Substantial infrastructure investments are on the horizon. These investments are necessary to accommodate population growth and rapidly changing ecosystems.
Now more than ever, cities and their partners are looking to integrate resilience thinking into these projects to withstand a growing array of shocks and stresses. 100RC teamed up with EY on a survey and report: “Getting Real about Resilience: How Cities Can Build Resilience Thinking into Infrastructure Projects”, to better gauge perceptions and confidence around this approach from the public and private sector.
The report also presents recommendations around innovative ways to incorporate resilience thinking into the financing, metrics, design, and planning of infrastructure projects.
One of the key findings was that applying resilience thinking throughout the lifecycle of a project is a challenge for both the public and private sectors.
When asked to rate how well city governments and the private sector build resilience thinking INTO the various stages of the infrastructure lifecycle (stakeholder management, planning, procurement, financing, and measurement), both city government and private sector actors are relatively confident in the area of stakeholder engagement.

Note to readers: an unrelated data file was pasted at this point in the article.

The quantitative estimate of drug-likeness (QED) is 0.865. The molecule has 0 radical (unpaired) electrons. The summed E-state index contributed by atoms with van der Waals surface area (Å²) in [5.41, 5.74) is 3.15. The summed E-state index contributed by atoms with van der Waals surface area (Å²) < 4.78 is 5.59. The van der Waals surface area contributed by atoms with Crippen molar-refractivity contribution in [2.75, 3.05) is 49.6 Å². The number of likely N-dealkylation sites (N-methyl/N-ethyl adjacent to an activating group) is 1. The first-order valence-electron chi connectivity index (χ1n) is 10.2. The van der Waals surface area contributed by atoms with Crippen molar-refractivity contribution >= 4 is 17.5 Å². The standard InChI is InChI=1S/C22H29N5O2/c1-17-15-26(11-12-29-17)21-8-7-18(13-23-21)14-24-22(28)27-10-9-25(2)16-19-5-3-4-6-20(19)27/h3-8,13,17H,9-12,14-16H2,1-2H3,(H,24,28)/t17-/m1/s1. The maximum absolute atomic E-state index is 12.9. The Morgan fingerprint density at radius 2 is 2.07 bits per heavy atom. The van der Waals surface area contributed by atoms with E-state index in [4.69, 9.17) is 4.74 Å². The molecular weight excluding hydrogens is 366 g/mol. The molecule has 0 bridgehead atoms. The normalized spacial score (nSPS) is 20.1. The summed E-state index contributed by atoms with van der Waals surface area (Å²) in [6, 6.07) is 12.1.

However, that confidence begins to decline as the project moves towards implementation. While 38% of private sector respondents think that proper stakeholder engagement mechanisms are in place, only 27% of private sector respondents think that resilience is a key value driver in the assessment of private sector bids and 12% think there are sufficient financing options to carry out this work. This decline is likely due, in part, to insufficient regulatory incentives and the difficulty in activating new revenue streams in cities. In addition, both government and private sector respondents are less confident that resilience benefits are captured post-implementation. These survey results highlight the difficulty in building resilience thinking past the planning stage and into the project delivery stage.
Source: 100 Resilient Cities